The Australian duo uses things like sugar, sand, glitter, artificial plants, found objects, pipe cleaners, wire, beads and more in their site-specific installations. Of course, their massively miniature works look impressive from far away, but it's the details that I love. Small characters look as though they are traversing landscapes full of larger-than life flora and unidentifiable fungi. It's all strange, yes, but makes me wish I could explore these places in real life.

pipandpop14 pipandpop13 pipandpop12 pipandpop8pipandpop11pipandpop10 pipandpop6 pipandpop5 pipandpop4 pipandpop2 pipandpop1pipandpop3

 

The post Pip and Pop's Peculiarly Adorable Candy-Colored Worlds appeared first on Brown Paper Bag.


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Ficore on the Streets of Brazil [feedly]



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Ficore on the Streets of Brazil
// Wooster Collective

Brazilian street artist Ficore, working in graffiti since 1997, brings us this cool geometric mural on a housing complex in Vitória. 


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Mary Blair (American, 1911-1978) Concept Art for Peter Pan,... [feedly]



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Mary Blair (American, 1911-1978) Concept Art for Peter Pan,...
// The Curve in the Line







Mary Blair (American, 1911-1978)

Concept Art for Peter Pan, circa 1953

More


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mindblowingscience: See The World Through The Eyes Of A... [feedly]



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mindblowingscience: See The World Through The Eyes Of A...
// (ノ◥▶◀◤)ノ*:・゚✧









mindblowingscience:

See The World Through The Eyes Of A Cat

By Shaunacy Ferro Posted 10.15.2013 at 2:46 pm 

What does the world look like through a cat's eyes? The basic structure of feline eyes is pretty similar to what humans have, but cats' vision has adapted to very different purposes, so the world they see looks familiar, but isn't quite the same as ours. As predators, they need to be able to sense movement well in very low light. To make that work, they have to sacrifice some of the finer detail and color perception that humans have.

Artist Nickolay Lamm, who has previously brought us visualizations of urban heat islands and sea level rise projections, took a look at the world through kitty eyes for his latest project. Lamm consulted with ophthalmologists at the University of Pennsylvania's veterinary school and a few other animal eye specialists to create these visualizations comparing how cats see with how humans do. How we see things is represented on top; how a cat standing next to us would see the same scene appears below.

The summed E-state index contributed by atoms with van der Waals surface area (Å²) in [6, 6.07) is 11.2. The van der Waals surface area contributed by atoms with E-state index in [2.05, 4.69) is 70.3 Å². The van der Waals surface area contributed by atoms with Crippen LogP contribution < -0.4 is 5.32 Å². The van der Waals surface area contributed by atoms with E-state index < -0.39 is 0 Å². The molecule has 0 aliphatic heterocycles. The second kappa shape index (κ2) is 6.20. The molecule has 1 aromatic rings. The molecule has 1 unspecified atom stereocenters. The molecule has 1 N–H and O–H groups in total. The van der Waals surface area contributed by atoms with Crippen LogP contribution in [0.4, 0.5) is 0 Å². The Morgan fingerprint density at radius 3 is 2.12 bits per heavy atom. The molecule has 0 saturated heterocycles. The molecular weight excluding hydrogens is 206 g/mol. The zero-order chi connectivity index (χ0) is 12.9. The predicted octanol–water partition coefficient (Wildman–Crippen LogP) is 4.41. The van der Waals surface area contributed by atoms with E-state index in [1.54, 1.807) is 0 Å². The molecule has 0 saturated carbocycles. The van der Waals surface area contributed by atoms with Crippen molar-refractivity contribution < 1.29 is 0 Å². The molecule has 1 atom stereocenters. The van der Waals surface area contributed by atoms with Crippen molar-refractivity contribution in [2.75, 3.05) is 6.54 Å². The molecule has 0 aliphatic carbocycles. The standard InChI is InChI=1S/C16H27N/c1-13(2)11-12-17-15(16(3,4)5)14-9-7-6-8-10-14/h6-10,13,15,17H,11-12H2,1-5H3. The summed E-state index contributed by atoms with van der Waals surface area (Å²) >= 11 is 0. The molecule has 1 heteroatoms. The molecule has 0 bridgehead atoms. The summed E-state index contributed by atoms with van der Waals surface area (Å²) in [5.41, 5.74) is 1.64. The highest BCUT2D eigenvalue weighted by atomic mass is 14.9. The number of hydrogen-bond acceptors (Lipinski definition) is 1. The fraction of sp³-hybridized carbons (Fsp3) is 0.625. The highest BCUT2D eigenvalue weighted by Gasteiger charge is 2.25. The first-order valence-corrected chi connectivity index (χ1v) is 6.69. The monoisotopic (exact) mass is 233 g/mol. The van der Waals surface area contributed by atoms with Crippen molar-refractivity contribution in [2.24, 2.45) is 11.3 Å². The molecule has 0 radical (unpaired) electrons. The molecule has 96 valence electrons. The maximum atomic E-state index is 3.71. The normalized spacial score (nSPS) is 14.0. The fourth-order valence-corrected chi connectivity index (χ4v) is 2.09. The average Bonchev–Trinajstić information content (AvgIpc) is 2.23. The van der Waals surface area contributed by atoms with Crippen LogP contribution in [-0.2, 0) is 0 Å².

Continue Reading.


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Greg Budwine [feedly]



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Greg Budwine
// lines and colors

Greg Budwine
Greg Budwine is an illustrator and painter from Texas, whose gallery paintings evoke a sense of contemplative stillness.

Working in acrylic, Budwine often chooses deceptively simple subjects, such as a single leaf, from which he constructs sophisticated statements. In many of his pieces, the presumably flat "background", rich with texture and vibrant color, is as much of an element in the composition as what first appears to be the subject. In many of these compositions the forms of shadows are also key elements in the whole.

[Via FASO Featured Artists]


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Frank Cadogan Cowper [feedly]



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Frank Cadogan Cowper
// lines and colors

Frank Cadogan Cowper, the last Pre-Raphaelite
British painter and illustrator Frank Cadogan Cowper was born a bit late to have been a Pre-Raphaelite painter, but like his contemporaries Henry Payne and Byam Shaw, he took to their style and subject matter so strongly as to be known as a Neo-Pre-Raphaelite (it that's not an inherently self-contradictory term).

Cowper's work fell into obscurity after his death in 1950s — in the middle of the dominance of the art world by the dictates of Modernism — but like many of the other Victorian and Edwardian painters who worked in similar artistic/literary traditions, his work again saw appreciation with the return to favor of those styles in the late 20th and early 21st centuries.

Unfortunately, there is still not a great deal of his work available on the web. Though there are several sources listed below, you will find some redundancy among them.